Time to take another look at agriculture inspection
The agricultural inspection station on Highway 80, near the Donner Lake interchange, is starting to look like a ghost town as state budget problems have made its staffing impossible.
The situation – where signs have replaced people – calls into question the need to have such a large infrastructure at the California state line if inspections are only made for part of the traffic crossing through.
Although Truckee-ites, especially those who go through every day, may miss the familiar smiles and quick snippets of conversation with inspection staff, the need for the station, in any capacity, should be re-examined.
The purpose of agriculture inspection is to ward off potential insect and parasite problems in California, such as the famous med-fly infestation that hammered the industry in the early 1980s. While this is a noble undertaking, perhaps there is a more efficient way to monitor the movements of infestation, and then take measures to stop their infiltration into California. By manning the agriculture inspection station only when it becomes a necessity, the state could save a lot of money and hassle for interstate drivers (and Truckee locals).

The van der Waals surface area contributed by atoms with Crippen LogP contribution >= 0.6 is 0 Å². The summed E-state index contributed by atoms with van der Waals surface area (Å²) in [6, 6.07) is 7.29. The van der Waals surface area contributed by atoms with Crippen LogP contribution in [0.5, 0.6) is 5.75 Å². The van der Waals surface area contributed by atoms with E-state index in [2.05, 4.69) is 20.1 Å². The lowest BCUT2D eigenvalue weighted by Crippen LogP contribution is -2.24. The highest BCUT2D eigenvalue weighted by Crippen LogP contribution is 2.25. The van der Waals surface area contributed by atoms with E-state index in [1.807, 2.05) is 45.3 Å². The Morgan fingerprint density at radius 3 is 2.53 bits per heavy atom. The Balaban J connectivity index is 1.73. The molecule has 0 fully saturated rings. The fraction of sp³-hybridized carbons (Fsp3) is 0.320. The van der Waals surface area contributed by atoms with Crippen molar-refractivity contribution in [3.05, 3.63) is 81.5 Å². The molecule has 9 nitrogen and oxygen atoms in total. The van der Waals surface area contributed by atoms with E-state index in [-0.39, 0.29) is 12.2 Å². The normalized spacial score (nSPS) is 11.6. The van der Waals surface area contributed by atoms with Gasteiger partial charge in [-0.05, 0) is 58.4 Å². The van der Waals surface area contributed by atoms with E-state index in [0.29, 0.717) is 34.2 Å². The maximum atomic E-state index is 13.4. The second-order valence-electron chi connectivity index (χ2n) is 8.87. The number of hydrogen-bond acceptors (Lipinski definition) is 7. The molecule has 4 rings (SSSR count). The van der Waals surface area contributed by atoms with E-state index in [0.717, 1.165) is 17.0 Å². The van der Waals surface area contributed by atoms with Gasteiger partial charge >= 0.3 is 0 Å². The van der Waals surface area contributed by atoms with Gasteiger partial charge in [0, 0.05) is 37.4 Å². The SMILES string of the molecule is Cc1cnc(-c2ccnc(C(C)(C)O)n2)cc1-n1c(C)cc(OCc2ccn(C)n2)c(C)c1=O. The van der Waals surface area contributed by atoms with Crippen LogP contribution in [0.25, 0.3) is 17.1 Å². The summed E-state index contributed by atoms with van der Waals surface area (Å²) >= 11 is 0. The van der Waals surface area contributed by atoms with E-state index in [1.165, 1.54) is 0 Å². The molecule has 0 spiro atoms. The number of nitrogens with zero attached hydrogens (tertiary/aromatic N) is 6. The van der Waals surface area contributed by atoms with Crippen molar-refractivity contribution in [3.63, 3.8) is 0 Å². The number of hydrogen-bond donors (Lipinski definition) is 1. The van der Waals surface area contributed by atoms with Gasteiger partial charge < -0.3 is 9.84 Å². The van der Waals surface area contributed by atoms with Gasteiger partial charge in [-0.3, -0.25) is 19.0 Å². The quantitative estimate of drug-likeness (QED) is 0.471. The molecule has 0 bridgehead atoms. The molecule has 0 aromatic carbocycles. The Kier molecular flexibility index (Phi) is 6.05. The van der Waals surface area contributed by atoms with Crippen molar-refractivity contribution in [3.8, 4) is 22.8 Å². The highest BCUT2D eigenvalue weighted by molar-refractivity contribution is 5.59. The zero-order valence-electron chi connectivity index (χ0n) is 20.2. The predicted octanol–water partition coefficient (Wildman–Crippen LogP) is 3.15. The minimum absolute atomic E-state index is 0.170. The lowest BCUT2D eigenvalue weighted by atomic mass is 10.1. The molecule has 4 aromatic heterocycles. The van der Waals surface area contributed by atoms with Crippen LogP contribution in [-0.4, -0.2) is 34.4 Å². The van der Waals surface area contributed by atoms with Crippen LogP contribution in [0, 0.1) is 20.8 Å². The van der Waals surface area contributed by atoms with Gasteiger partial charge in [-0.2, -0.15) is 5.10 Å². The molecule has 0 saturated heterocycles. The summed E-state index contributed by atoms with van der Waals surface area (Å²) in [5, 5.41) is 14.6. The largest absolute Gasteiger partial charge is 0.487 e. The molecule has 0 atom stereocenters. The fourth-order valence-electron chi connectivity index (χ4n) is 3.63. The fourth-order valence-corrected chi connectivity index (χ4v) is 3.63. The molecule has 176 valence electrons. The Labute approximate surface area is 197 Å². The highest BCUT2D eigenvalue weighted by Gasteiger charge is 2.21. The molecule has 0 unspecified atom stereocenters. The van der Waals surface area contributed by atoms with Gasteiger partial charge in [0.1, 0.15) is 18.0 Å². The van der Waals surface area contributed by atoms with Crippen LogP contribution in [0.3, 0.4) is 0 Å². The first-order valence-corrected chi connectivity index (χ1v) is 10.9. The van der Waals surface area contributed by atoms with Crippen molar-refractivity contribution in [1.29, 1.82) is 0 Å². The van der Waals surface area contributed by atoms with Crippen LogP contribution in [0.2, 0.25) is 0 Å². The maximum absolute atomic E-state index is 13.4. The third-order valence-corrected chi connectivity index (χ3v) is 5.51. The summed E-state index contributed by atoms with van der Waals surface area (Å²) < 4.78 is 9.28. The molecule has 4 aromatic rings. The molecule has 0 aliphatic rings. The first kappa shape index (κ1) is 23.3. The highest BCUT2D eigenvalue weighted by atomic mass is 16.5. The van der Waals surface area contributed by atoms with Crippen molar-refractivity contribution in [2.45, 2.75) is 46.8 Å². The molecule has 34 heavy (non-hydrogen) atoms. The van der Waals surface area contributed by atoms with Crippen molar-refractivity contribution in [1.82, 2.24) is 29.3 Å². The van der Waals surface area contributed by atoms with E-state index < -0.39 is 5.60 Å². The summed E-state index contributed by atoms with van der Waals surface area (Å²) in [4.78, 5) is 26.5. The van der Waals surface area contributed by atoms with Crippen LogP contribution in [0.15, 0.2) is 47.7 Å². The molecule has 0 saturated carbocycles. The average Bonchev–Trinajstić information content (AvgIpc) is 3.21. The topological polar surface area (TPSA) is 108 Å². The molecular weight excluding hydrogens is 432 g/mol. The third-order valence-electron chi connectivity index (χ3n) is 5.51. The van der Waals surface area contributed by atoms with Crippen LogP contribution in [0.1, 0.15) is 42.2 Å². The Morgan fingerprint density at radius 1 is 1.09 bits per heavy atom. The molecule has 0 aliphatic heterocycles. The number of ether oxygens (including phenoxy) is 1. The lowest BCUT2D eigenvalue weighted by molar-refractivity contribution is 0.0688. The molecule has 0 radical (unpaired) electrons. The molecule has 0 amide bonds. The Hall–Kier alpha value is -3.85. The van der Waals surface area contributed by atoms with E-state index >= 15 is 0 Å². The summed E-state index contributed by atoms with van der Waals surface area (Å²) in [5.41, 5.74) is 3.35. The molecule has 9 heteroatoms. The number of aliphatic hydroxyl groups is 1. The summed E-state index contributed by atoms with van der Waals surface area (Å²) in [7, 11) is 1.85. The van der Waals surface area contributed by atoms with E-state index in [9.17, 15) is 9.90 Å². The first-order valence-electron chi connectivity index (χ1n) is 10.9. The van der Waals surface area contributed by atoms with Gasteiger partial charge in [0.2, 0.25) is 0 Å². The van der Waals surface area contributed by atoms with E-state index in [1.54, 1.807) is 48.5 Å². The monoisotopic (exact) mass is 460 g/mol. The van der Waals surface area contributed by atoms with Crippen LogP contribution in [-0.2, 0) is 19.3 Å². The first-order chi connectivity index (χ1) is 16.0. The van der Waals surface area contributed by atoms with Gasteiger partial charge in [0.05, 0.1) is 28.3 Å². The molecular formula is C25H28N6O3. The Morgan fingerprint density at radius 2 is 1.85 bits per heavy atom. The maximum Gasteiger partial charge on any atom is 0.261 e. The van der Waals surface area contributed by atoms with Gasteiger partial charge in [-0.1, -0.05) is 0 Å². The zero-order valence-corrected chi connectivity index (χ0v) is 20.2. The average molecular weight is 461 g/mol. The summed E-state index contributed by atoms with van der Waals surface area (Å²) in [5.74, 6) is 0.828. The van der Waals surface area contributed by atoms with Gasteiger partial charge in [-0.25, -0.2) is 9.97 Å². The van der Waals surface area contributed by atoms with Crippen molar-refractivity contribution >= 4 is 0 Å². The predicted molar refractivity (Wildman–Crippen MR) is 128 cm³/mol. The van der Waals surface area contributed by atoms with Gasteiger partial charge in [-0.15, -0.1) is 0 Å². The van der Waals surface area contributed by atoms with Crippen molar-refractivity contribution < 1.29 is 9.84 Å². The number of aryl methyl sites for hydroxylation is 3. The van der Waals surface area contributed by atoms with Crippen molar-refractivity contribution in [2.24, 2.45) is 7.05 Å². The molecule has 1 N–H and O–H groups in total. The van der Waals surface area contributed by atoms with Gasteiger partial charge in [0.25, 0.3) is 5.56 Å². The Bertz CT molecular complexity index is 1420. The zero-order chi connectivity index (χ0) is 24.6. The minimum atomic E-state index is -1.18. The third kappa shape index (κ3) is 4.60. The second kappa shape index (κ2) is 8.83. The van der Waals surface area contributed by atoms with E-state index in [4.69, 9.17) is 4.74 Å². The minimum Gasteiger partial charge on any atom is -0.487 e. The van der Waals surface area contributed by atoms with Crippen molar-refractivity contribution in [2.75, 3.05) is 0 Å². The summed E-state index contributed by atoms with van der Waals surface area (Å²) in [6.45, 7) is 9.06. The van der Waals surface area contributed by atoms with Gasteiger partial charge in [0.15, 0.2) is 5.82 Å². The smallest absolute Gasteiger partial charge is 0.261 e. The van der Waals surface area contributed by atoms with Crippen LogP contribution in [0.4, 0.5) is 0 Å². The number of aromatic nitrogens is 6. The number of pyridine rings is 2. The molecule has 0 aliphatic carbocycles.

Also, if the state does not feel compelled to fund the total amount necessary to check every car, doesn’t that defeat the purpose of the agricultural inspection process? At other, less populated state crossings, one-person inspection stations are often unmanned, calling into question their effectiveness at preventing infected fruit from coming into the state.
The state budget is in critically bad shape, and big cuts will be necessary to put us back in the black. Maybe it is time for California to rethink its agriculture inspection system.